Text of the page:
Set the tape drives SCSI block size to <n> bytes. (NOTE: if you are
using your OSs native tape driver, THIS IS EVIL!).
|fsf <n>||Go forward by <n> tapemarks.|
|bsf <n>||Go to immediately previous the <n>th previous tapemark. (WARNING: This probably doesnt do what you expect -- e.g. if you are immediately after a tapemark and type bfs 1, it moves to immediately *before* that tape mark, for a sum total of zero effective movement!).|
|eod||Go to end of data.|
|rewind||Rewind the tape drive.|
|eject||Eject the tape currently in the drive.|
|erase||Does a *short* erase (warning: does NOT work on all drives!).|
|mark <n>||write <n> filemarks ( mark 0 flushes the drives buffers ).|
|seek <n>||Seek to a logical position <n> that was reported by a previous tapeinfo command.|
|write blocks from stdin to the tape. Chunk the data into <blocksize>-sized chunks. *DOES NOT WRITE OUT A TAPEMARK!* (you will need to use a subsequent mark 1 command to write out a tape mark).|
|read [<blocksize>] [ <#blocks/#bytes> ]|
read blocks from the tape, write them to stdout. If we are in variable
block mode, <blocksize> should be zero (note: The maximum block size
we currently support in variable block mode is 128K, MAX_READ_SIZE will
need to be turned into a settable variable to allow bigger reads). If
<blocksize> is ommitted, we assume that were in variable block mode, and
that we are going to read from tape until we hit a tapemark or end of
partition or end of tape.
This program was written by Eric Lee Green <email@example.com>. Major portions of the mtxl.c library used herein were written by Leonard Zubkoff.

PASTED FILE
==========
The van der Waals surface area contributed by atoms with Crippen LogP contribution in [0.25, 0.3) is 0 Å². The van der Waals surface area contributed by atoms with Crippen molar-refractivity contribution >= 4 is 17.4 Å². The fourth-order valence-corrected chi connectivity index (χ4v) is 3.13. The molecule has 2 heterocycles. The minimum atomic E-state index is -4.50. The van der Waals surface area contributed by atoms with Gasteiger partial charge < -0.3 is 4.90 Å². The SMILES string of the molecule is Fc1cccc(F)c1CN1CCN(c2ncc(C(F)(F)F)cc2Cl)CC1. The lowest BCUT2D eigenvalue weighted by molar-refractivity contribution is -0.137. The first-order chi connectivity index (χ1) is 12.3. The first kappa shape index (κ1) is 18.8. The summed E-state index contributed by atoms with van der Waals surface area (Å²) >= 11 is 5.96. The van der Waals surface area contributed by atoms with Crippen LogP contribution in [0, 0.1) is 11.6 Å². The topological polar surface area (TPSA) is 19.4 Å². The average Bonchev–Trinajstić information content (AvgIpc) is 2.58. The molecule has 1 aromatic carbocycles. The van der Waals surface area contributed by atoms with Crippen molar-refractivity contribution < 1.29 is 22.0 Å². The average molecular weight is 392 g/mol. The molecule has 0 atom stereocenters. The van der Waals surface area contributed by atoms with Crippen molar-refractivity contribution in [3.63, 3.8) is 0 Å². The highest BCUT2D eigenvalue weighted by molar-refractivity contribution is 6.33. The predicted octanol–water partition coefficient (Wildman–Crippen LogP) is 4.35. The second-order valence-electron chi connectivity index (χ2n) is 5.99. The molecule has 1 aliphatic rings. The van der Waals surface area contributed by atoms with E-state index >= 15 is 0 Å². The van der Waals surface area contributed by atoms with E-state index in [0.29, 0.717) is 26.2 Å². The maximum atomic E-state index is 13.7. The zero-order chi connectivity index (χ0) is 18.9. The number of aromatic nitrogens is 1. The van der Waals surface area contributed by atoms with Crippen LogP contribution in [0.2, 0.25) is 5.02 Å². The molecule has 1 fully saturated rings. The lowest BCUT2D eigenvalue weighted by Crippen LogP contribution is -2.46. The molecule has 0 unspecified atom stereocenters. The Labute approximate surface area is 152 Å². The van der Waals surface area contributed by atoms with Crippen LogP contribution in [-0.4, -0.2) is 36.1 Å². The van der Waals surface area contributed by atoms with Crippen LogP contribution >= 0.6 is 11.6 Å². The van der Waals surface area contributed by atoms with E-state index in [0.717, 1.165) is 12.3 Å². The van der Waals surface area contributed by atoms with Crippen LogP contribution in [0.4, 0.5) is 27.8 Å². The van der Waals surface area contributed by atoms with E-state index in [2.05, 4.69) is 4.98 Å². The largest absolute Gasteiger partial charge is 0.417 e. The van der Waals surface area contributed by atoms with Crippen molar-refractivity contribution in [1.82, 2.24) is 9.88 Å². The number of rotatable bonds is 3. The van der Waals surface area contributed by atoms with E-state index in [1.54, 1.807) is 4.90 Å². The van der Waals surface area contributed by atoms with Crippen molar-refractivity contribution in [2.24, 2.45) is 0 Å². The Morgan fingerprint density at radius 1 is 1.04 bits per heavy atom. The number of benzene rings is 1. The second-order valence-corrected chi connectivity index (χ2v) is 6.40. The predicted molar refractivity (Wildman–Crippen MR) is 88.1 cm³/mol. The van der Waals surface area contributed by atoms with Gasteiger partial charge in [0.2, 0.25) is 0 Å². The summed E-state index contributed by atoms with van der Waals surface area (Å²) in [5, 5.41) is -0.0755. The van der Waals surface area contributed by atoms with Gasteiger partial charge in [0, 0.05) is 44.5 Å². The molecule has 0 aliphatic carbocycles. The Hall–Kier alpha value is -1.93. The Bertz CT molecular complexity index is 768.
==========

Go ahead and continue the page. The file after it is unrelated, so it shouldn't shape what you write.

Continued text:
The SCSI read and write routines are based upon those that Richard Fish wrote for Enhanced Software Technologys BRU 16.1 product, substantially modified to work in our particular environment (in particular, all the variable block stuff is new since BRU only does fixed block reads and writes, and the BRU code uses bitmasks rather than bitfields for the various flags and such in return values, as well as the BRU code having a different SCSI API and having variable names considerably shorter than the rather sesquipedalian mtx identifiers). As required by mtxl.c, these routines are licensed under the GNU General Public License.
Under Linux, cat /proc/scsi/scsi will tell you what SCSI devices you have. You can then refer to them as /dev/sga, /dev/sgb, etc. by the order they are reported.
Under FreeBSD, camcontrol devlist will tell you what SCSI devices you have, along with which pass device controls them.
Under Solaris 7 and 8, /usr/sbin/devfsadm -C will clean up your /devices directory. Then find /devices -name st@* -print will return a list of all tape drives. /dev on Solaris is apparently only of historical interest.
for scsitape read 0 <n> where you are doing variable-block-size reads and wish for <n> bytes, it instead reads one and exactly one block from tape and prints that (no matter what its size). Use dd on the output of scsitape if you want finer control.
scsitape read 0 attempts reads of MAX_READ_SIZE, which is currently 128K. If blocks on tape are larger than 128K, only the first 128K will be read -- the remainder will be silently dumped in the toilet.
This program does not interact well (or at all :-) with your OSs native tape driver. You will likely see weird things happen if you attempt to intermingle scsitape commands with native tape driver operations. Note that BRU 16.1 for Solaris (and possibly others, but Solaris I know about) will have a scsi keyword to bypass the native tape driver and write via direct uscsi commands, so if you use 'scsitape' to bypass the flaws of the native Solaris driver, you can use BRU 16.1 to write your actual tape archives. (Assuming that BRU 16.1 has been released at the time that you read this).
This version of scsitape is currently being maintained by Robert Nelson <firstname.lastname@example.org> as part of the mtx suite of programs. The mtx home page is http://mtx.sourceforge.net and the actual code is currently available there and via SVN from http://sourceforge.net/projects/mtx.